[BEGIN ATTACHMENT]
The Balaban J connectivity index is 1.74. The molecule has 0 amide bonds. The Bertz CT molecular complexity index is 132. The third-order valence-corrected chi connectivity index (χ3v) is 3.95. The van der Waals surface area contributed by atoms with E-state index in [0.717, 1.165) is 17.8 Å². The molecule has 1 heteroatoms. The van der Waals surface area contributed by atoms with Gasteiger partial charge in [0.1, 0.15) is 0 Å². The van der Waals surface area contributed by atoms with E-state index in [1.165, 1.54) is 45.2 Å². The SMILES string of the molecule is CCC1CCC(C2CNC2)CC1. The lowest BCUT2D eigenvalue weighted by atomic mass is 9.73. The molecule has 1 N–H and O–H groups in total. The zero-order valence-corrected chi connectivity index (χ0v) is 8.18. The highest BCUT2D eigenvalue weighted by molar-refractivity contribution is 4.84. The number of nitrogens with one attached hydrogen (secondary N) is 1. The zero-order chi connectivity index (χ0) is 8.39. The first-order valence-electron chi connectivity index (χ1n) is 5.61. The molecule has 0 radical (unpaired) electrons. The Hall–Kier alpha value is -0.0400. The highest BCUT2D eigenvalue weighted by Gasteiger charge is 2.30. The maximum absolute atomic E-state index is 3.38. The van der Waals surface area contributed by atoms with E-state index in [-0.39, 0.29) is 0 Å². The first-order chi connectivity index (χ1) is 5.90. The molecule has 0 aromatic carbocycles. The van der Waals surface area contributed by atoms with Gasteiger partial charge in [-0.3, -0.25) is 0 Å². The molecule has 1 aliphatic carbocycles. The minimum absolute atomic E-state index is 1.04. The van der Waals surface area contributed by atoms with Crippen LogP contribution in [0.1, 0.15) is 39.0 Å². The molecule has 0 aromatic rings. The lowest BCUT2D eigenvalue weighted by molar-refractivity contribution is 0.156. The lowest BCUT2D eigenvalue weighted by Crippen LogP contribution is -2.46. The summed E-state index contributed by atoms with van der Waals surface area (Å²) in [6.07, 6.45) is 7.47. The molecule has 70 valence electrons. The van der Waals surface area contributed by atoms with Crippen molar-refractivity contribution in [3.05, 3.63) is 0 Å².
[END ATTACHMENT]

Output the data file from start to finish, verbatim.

The Balaban J connectivity index is 1.74. The molecule has 0 amide bonds. The Bertz CT molecular complexity index is 132. The third-order valence-corrected chi connectivity index (χ3v) is 3.95. The van der Waals surface area contributed by atoms with E-state index in [0.717, 1.165) is 17.8 Å². The molecule has 1 heteroatoms. The van der Waals surface area contributed by atoms with Gasteiger partial charge in [0.1, 0.15) is 0 Å². The van der Waals surface area contributed by atoms with E-state index in [1.165, 1.54) is 45.2 Å². The SMILES string of the molecule is CCC1CCC(C2CNC2)CC1. The lowest BCUT2D eigenvalue weighted by atomic mass is 9.73. The molecule has 1 N–H and O–H groups in total. The zero-order valence-corrected chi connectivity index (χ0v) is 8.18. The highest BCUT2D eigenvalue weighted by molar-refractivity contribution is 4.84. The number of nitrogens with one attached hydrogen (secondary N) is 1. The zero-order chi connectivity index (χ0) is 8.39. The first-order valence-electron chi connectivity index (χ1n) is 5.61. The molecule has 0 radical (unpaired) electrons. The Hall–Kier alpha value is -0.0400. The highest BCUT2D eigenvalue weighted by Gasteiger charge is 2.30. The maximum absolute atomic E-state index is 3.38. The van der Waals surface area contributed by atoms with E-state index in [-0.39, 0.29) is 0 Å². The first-order chi connectivity index (χ1) is 5.90. The molecule has 0 aromatic carbocycles. The van der Waals surface area contributed by atoms with Gasteiger partial charge in [-0.3, -0.25) is 0 Å². The molecule has 1 aliphatic carbocycles. The minimum absolute atomic E-state index is 1.04. The van der Waals surface area contributed by atoms with Crippen LogP contribution in [0.1, 0.15) is 39.0 Å². The molecule has 0 aromatic rings. The lowest BCUT2D eigenvalue weighted by molar-refractivity contribution is 0.156. The lowest BCUT2D eigenvalue weighted by Crippen LogP contribution is -2.46. The summed E-state index contributed by atoms with van der Waals surface area (Å²) in [6.07, 6.45) is 7.47. The molecule has 70 valence electrons. The van der Waals surface area contributed by atoms with Crippen molar-refractivity contribution in [3.05, 3.63) is 0 Å².